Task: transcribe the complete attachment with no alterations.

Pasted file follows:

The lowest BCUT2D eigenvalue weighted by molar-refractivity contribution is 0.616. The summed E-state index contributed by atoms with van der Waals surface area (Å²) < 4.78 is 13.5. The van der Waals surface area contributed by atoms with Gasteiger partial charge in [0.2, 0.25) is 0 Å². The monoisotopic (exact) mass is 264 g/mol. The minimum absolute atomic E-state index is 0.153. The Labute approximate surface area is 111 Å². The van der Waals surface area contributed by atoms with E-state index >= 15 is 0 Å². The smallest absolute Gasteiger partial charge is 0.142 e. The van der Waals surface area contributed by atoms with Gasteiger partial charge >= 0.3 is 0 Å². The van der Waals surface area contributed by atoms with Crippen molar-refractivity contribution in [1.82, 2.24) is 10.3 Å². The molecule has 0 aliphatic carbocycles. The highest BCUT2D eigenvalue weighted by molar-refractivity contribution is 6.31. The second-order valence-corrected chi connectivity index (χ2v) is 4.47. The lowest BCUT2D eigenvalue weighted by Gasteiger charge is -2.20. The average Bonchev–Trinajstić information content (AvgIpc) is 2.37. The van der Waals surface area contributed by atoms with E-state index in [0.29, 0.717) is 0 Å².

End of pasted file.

The lowest BCUT2D eigenvalue weighted by molar-refractivity contribution is 0.616. The summed E-state index contributed by atoms with van der Waals surface area (Å²) < 4.78 is 13.5. The van der Waals surface area contributed by atoms with Gasteiger partial charge in [0.2, 0.25) is 0 Å². The monoisotopic (exact) mass is 264 g/mol. The minimum absolute atomic E-state index is 0.153. The Labute approximate surface area is 111 Å². The van der Waals surface area contributed by atoms with E-state index >= 15 is 0 Å². The smallest absolute Gasteiger partial charge is 0.142 e. The van der Waals surface area contributed by atoms with Gasteiger partial charge >= 0.3 is 0 Å². The van der Waals surface area contributed by atoms with Crippen molar-refractivity contribution in [1.82, 2.24) is 10.3 Å². The molecule has 0 aliphatic carbocycles. The highest BCUT2D eigenvalue weighted by molar-refractivity contribution is 6.31. The second-order valence-corrected chi connectivity index (χ2v) is 4.47. The lowest BCUT2D eigenvalue weighted by Gasteiger charge is -2.20. The average Bonchev–Trinajstić information content (AvgIpc) is 2.37. The van der Waals surface area contributed by atoms with E-state index in [0.29, 0.717) is 0 Å².